Some interesting tidbits gleaned from their conversation:
• Pandora programs in "sets" (something I'd come to suspect). This is to say, it tends to zero in on one significant attribute of your feed material -- the song(s) or artist(s) you used to set up your "station" -- at a time. This means Pandora will program several songs in a row that share that single attribute (say, instrumentation, or vocal style) before moving on to another attribute -- presumably this is designed to avoid too much stylistic jumping-around.
• Pandora employs music theory grads to chart the attributes of each song. Not to be snarky, but this probably explains why some of the songs are occasionally described badly or flat-out incorrectly ("major key tonality" for minor-key songs, etc) -- in my experience, theory majors don't always have the best ears. (They might have done better with musicology majors!)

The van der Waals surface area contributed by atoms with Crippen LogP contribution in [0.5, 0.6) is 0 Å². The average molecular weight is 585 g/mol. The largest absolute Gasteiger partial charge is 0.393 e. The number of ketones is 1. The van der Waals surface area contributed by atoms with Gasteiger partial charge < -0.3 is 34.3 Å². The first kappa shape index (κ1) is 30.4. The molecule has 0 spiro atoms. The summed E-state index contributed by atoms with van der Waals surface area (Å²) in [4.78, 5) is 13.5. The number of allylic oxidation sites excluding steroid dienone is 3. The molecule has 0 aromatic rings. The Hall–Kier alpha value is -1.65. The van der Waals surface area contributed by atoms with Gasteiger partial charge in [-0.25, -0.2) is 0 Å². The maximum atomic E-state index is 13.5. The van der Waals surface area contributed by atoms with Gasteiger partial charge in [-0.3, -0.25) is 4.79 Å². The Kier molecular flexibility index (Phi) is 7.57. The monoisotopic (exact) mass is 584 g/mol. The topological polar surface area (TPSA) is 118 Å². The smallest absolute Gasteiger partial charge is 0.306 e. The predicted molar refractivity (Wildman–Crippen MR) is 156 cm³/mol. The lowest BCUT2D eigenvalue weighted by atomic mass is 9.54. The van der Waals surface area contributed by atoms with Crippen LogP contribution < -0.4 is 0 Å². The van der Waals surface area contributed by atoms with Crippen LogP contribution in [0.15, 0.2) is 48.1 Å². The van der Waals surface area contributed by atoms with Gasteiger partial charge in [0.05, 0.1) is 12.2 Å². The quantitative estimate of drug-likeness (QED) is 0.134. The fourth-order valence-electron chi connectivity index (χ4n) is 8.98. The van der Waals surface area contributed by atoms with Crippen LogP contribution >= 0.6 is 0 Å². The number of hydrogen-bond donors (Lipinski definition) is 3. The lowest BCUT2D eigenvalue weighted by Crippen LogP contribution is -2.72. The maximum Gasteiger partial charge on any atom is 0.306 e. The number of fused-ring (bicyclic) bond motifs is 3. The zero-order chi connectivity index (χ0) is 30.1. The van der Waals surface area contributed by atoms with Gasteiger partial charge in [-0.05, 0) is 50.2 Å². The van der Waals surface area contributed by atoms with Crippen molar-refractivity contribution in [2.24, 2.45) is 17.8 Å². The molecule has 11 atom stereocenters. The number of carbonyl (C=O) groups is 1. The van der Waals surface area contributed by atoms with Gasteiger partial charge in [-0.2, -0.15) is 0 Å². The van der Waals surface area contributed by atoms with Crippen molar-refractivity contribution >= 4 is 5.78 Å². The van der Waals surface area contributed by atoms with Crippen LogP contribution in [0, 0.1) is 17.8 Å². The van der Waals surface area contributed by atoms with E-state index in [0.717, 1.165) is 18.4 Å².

• Pandora doesn't take lyrics into consideration at all. Of course, this is a valid and interesting approach, and part of the fun -- by focusing on purely musical similarities, it often suggests interesting but cool left-field connections -- but the service may ultimately be frustrating for people (like Lindsay) who listen much more intently to the lyrics than the music, and are more interested in finding new music based on lyrical similarity rather than musical similarity.
Anyway, you can download Friday's broadcast here. The segment with Tim Westergren starts around the 1:33:45 mark.